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Works of Charles and Mary Lamb. VI-VII. Letters
Charles Lamb to William Wordsworth, [7 June 1819]

Contents vol. VI
Letters: 1796
Letters: 1797
Letters: 1798
Letters: 1799
Letters: 1800
Letters: 1801
Letters: 1802
Letters: 1803
Letters: 1804
Letters: 1805
Letters: 1806
Letters: 1807
Letters: 1808
Letters: 1809
Letters: 1810
Letters: 1811
Letters: 1812
Letters: 1814
Letters: 1815
Letters: 1816
Letters: 1817
Letters: 1818
Letters: 1819
Letters: 1820
Letters: 1821
Contents vol. VII
Letters: 1821
Letters: 1822
Letters: 1823
Letters: 1824
Letters: 1825
Letters: 1826
Letters: 1827
Letters: 1828
Letters: 1829
Letters: 1830
Letters: 1831
Letters: 1832
Letters: 1833
Letters: 1834
Appendix I
Appendix II
Appendix III
List of Letters
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Produced by CATH
[p.m. June 7, 1819.]

MY dear Wordsworth, You cannot imagine how proud we are here of the dedication. We read it twice for once that we do the poem—I mean all through—yet Benjamin is no common favorite—there is a spirit of beautiful tolerance in it—it is as good as it was in 1806—and will be as good in 1829 if our dim eyes shall be awake to peruse it.

Methinks there is a kind of shadowing affinity between the subject of the narrative and the subject of the dedication—but I will not enter into personal themes—else, substituting ******* **** for Ben, and the Honble United Company of Merchts trading to the East Indies for the Master of the misused Team, it might seem by no far fetched analogy to point its dim warnings hitherward—but I reject the omen—especially as its import seems to have been diverted to another victim.

Poor Tommy Bye, whom I have known (as I express’d it in a letter to Manning), man and mad man 27 years—he was my gossip in Leadenhall St.—but too much addicted to turn in at a red lattice—came wandering into his and my common scene of business—you have seen the orderly place—reeling drunk at nine o Clock— with his face of a deep blue, contracted by a filthy dowlas muckinger which had given up its dye to his poor oozy visnomy—and short to tell, after playing various pranks, laughing loud laughters three—mad explosions they were—in the following morning the “tear stood in his ee”—for he found his abused income of clear £600 inexorably reduced to £100—he was my dear gossip—alas! Benjamin! . . .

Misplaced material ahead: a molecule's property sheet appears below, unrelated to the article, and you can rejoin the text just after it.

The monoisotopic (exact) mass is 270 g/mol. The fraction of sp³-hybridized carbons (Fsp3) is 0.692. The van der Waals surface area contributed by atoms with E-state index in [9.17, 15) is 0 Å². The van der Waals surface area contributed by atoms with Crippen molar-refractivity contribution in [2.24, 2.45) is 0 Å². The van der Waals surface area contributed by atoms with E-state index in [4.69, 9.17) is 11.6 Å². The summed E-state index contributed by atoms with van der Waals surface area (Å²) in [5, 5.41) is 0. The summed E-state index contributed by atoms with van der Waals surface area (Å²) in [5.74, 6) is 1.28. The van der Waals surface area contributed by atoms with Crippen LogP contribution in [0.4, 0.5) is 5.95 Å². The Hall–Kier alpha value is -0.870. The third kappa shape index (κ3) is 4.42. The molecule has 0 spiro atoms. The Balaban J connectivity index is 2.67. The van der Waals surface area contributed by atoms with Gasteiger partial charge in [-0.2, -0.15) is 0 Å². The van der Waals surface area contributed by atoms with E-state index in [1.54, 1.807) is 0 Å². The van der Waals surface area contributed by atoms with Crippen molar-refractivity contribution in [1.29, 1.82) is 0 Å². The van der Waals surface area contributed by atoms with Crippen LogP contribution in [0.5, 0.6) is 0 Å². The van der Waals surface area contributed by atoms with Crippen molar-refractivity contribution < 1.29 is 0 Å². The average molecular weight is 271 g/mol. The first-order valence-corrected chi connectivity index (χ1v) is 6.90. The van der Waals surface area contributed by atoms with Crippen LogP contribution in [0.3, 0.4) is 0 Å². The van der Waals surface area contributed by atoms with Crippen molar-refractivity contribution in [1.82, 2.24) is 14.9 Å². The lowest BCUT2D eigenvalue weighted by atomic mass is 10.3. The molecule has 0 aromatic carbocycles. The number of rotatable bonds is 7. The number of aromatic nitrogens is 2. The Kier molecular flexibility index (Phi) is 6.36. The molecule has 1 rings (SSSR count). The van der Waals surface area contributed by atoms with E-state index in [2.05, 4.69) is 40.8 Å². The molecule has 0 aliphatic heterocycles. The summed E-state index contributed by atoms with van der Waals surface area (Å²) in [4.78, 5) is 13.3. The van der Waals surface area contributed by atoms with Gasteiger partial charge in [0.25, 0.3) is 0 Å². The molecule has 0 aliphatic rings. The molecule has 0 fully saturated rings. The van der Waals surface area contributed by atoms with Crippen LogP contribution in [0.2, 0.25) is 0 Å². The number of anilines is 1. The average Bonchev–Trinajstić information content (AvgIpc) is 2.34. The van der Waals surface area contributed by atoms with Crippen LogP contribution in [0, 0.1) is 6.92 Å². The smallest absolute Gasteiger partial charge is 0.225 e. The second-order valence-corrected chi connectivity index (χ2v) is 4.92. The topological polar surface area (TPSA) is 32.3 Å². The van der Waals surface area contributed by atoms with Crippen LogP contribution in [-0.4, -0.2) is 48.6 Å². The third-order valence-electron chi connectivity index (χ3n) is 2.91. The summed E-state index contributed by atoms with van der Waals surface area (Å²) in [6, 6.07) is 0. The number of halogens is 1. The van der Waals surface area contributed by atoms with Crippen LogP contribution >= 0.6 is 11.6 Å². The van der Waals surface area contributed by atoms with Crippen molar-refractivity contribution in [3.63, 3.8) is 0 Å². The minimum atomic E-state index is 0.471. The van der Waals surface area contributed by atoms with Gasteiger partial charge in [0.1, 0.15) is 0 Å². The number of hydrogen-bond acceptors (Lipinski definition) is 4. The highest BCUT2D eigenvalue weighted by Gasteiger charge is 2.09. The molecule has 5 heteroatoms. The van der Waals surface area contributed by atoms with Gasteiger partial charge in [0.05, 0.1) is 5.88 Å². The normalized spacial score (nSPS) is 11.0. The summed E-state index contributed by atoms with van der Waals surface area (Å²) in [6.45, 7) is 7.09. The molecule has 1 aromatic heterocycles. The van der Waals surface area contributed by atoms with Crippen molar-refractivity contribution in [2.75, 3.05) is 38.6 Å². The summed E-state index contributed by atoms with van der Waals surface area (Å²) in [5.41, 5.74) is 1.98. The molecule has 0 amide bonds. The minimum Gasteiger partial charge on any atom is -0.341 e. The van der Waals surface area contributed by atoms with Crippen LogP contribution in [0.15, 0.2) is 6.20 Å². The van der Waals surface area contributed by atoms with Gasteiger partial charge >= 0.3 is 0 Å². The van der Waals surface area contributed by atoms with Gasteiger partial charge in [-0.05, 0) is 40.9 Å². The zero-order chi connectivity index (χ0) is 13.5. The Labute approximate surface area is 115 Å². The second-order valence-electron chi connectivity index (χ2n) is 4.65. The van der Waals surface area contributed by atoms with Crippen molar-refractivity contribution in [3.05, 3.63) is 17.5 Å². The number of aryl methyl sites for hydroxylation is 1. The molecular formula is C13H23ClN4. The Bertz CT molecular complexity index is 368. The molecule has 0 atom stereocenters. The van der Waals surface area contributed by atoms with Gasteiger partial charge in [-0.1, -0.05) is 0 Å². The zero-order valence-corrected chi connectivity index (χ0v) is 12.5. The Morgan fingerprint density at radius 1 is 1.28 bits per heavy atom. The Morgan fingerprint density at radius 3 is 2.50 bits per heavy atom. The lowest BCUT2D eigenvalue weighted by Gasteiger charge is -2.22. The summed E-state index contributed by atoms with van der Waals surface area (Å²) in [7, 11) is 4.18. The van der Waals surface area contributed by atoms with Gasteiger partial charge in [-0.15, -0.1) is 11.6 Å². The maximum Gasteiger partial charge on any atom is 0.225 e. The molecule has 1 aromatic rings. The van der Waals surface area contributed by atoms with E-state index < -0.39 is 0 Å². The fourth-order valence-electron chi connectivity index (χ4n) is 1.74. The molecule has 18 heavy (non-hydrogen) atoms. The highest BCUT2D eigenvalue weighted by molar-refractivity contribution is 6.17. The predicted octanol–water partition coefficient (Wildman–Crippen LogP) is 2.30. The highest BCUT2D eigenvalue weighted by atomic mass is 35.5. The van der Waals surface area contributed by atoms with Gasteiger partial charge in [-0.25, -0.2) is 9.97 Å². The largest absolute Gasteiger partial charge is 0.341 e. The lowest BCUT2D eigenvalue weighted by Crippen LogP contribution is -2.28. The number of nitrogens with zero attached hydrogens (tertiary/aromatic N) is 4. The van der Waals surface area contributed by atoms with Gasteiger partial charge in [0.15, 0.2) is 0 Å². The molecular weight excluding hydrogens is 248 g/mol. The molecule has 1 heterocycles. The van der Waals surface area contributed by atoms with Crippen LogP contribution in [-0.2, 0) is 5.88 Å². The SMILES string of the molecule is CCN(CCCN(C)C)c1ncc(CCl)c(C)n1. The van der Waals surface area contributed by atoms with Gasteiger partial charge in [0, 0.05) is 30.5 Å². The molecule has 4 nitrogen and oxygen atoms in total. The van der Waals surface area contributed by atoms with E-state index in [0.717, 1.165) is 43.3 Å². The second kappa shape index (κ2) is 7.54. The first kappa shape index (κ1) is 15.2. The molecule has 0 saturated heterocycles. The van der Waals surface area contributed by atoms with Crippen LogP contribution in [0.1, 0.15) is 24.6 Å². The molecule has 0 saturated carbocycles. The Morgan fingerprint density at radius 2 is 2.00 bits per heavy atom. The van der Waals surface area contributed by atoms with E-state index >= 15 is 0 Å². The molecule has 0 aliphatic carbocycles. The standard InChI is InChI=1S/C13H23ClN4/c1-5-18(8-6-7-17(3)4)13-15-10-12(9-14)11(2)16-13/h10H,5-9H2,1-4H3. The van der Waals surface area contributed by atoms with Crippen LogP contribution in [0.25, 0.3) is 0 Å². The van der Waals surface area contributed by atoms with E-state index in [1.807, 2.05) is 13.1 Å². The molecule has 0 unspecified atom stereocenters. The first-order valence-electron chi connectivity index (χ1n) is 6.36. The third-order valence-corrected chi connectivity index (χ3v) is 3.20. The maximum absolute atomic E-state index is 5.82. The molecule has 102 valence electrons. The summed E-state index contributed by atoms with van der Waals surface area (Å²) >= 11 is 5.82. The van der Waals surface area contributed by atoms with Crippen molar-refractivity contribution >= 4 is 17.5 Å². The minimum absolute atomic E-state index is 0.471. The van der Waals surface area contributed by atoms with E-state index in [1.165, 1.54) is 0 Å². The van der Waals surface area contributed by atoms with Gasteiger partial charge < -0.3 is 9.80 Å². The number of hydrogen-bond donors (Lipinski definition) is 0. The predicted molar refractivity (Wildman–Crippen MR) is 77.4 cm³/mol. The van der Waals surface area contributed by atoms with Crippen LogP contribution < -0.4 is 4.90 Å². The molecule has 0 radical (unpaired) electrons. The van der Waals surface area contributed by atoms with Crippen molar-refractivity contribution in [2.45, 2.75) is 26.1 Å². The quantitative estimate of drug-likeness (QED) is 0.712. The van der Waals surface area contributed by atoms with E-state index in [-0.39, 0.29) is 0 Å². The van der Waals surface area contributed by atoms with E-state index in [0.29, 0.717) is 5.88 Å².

I will never write another letter with alternate inks. You cannot imagine how it cramps the flow of the style. I can conceive Pindar (I do not mean to compare myself [to] him) by the command of Hiero, the Sicilian tyrant (was not he the tyrant of some place? fie
on my neglect of history—) conceive him by command of Hiero, or Perillus, set down to pen an Isthmian or Nemean Panegyre in lines alternate red and black. I maintain he couldn’t have done it—it would have been a strait laced torture to his muse, he would have call’d for the Bull for a relief. Neither could Lycidas, or the Chorics (how do you like the word?) of